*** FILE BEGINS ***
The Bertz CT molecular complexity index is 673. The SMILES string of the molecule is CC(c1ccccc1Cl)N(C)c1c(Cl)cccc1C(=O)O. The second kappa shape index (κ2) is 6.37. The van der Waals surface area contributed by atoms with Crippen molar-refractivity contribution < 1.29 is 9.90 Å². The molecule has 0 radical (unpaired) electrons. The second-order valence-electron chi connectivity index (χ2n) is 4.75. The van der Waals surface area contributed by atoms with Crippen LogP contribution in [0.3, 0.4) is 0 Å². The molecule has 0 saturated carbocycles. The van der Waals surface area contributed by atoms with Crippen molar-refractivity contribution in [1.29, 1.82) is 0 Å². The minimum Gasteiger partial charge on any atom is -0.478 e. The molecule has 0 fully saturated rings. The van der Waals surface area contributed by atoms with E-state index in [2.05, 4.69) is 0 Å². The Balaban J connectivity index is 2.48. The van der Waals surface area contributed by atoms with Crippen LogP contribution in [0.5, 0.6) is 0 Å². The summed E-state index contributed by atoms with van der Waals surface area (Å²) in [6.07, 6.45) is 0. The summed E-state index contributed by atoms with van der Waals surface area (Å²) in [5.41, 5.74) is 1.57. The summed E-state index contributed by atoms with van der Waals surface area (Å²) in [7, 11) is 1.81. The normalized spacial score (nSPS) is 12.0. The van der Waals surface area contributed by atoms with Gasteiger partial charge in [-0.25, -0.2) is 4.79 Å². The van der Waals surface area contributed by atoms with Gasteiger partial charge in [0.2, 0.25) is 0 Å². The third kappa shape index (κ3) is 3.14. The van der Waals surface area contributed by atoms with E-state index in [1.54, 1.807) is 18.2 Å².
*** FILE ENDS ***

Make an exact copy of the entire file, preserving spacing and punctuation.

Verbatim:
The Bertz CT molecular complexity index is 673. The SMILES string of the molecule is CC(c1ccccc1Cl)N(C)c1c(Cl)cccc1C(=O)O. The second kappa shape index (κ2) is 6.37. The van der Waals surface area contributed by atoms with Crippen molar-refractivity contribution < 1.29 is 9.90 Å². The molecule has 0 radical (unpaired) electrons. The second-order valence-electron chi connectivity index (χ2n) is 4.75. The van der Waals surface area contributed by atoms with Crippen LogP contribution in [0.3, 0.4) is 0 Å². The molecule has 0 saturated carbocycles. The van der Waals surface area contributed by atoms with Crippen molar-refractivity contribution in [1.29, 1.82) is 0 Å². The minimum Gasteiger partial charge on any atom is -0.478 e. The molecule has 0 fully saturated rings. The van der Waals surface area contributed by atoms with E-state index in [2.05, 4.69) is 0 Å². The Balaban J connectivity index is 2.48. The van der Waals surface area contributed by atoms with Crippen LogP contribution in [0.5, 0.6) is 0 Å². The summed E-state index contributed by atoms with van der Waals surface area (Å²) in [6.07, 6.45) is 0. The summed E-state index contributed by atoms with van der Waals surface area (Å²) in [5.41, 5.74) is 1.57. The summed E-state index contributed by atoms with van der Waals surface area (Å²) in [7, 11) is 1.81. The normalized spacial score (nSPS) is 12.0. The van der Waals surface area contributed by atoms with Gasteiger partial charge in [-0.25, -0.2) is 4.79 Å². The van der Waals surface area contributed by atoms with Gasteiger partial charge in [0.2, 0.25) is 0 Å². The third kappa shape index (κ3) is 3.14. The van der Waals surface area contributed by atoms with E-state index in [1.54, 1.807) is 18.2 Å².